Mamakwa calls for action as Red Lake Hospital faces ER closure


Residents of Red Lake will face a more than two-hour drive to the nearest hospital when it temporarily closes this weekend.

Kiiwetinoong MPP Sol Mamakwa is calling on the provincial government to take immediate action to prevent the temporary closure of the emergency department at Red Lake Margaret Cochenour Memorial Hospital.

The hospital will be forced to close the emergency department for at least 24 hours over the weekend due to a shortage of doctors, and could be stuck offering limited hours in the future until more doctors are recruited, said hospital CEO Sue Lebeau.

The hospital normally has a staff of seven full-time doctors, one of whom is assigned to the emergency department, while others carry out family medicine, inpatient care and a range of other duties, a- she declared.

The nearest hospital by land is 2.5 hours away in Dryden, Lebeau said.

It’s a situation that Mamakwa called unacceptable, calling on the Ford government to send emergency aid.

“Families in Red Lake should be able to access emergency health care when they need it,” he said in a statement Friday. “If someone you love has an accident or a heart attack this weekend, they will be hours away from the help they urgently need.”

“Ford needs to send human resources to Red Lake immediately. Red Lake families deserve access to emergency medical care for themselves and their loved ones, whenever they need it.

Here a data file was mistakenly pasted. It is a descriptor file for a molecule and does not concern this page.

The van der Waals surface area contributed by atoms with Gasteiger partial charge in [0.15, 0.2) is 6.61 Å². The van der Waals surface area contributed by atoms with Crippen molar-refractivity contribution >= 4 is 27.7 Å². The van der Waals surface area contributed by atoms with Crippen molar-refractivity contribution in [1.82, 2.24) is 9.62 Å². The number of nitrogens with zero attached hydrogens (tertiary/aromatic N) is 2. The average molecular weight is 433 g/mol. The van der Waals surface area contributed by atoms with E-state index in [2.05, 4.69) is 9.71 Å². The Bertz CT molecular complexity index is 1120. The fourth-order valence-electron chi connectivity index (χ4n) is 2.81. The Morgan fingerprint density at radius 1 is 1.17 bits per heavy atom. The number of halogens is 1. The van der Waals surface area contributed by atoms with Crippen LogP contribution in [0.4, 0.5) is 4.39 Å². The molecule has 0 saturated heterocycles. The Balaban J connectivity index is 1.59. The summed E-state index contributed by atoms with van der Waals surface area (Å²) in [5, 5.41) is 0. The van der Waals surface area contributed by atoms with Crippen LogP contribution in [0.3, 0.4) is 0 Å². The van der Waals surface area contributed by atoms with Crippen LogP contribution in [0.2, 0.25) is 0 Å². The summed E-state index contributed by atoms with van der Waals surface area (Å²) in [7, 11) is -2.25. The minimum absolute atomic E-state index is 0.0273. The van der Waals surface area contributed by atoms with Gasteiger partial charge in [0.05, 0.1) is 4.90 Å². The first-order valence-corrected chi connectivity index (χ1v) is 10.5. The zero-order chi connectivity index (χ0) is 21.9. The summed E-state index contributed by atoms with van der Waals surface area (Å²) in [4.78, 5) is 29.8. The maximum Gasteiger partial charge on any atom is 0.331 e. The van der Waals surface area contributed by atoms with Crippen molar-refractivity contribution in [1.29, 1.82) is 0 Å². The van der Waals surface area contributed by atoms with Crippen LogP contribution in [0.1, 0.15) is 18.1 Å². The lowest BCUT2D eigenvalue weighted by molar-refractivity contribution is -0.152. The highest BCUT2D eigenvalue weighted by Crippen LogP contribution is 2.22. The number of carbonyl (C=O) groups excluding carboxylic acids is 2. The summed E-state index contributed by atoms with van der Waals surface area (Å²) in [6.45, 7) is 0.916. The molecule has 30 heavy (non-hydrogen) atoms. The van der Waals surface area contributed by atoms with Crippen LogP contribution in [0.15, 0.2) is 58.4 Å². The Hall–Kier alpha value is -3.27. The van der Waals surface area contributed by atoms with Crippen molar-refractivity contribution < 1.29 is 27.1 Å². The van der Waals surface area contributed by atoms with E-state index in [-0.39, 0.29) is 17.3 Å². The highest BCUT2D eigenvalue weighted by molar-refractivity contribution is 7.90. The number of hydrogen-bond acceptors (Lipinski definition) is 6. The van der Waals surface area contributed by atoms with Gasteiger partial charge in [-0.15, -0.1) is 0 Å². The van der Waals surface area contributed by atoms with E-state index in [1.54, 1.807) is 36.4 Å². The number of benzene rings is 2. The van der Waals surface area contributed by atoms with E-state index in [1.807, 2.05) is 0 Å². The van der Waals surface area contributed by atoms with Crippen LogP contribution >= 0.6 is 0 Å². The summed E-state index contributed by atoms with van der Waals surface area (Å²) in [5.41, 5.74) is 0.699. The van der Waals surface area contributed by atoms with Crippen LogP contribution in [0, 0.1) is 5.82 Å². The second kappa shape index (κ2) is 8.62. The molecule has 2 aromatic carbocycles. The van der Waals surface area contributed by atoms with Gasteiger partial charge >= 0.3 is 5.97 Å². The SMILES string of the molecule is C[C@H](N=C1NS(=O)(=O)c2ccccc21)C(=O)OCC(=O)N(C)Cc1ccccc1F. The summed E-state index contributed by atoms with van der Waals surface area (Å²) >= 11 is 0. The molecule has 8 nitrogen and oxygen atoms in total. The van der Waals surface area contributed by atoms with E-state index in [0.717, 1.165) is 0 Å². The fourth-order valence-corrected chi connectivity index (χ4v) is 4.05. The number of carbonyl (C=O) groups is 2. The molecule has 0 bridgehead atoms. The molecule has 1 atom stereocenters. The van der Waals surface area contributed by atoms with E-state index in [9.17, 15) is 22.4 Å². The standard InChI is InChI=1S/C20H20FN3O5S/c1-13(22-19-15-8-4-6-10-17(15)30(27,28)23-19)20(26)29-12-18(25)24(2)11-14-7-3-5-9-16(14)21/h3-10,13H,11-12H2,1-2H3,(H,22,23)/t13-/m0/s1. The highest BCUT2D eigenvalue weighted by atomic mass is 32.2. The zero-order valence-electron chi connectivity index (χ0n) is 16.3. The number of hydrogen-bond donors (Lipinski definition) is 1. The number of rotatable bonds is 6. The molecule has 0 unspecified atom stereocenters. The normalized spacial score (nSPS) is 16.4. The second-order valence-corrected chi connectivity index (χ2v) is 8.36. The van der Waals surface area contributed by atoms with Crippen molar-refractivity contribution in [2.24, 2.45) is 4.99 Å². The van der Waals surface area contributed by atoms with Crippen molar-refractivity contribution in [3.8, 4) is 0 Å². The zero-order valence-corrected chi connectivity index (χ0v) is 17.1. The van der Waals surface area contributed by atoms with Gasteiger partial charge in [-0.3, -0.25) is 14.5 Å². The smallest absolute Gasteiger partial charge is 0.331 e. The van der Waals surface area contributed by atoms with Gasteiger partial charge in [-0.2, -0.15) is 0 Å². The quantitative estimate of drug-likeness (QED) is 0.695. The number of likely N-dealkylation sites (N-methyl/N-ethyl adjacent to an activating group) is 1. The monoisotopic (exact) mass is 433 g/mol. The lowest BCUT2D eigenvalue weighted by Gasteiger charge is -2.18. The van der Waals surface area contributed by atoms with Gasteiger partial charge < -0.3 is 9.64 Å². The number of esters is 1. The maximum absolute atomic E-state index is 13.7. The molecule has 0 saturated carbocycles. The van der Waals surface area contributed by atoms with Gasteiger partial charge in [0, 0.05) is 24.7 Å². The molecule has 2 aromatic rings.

The hospital turned to Health Force Ontario for help, something the agency has proven successful in the past, Lebeau said. However, in this case, the hospital was informed after a search that no resources were immediately available.

It’s the first time in at least eight years that the Red Lake hospital will be forced to close its emergency room due to a lack of staff, but Lebeau thinks difficulties recruiting doctors from the area could make it a more regular event.

“We may be the first community in a long time to experience this, but I predict we won’t be the last,” she said, noting that other regional hospitals have recently “almost” found themselves in the same situation.

She hopes issues such as physician compensation models and distribution will be seriously reconsidered by the provincial government to address the longer-term issue.


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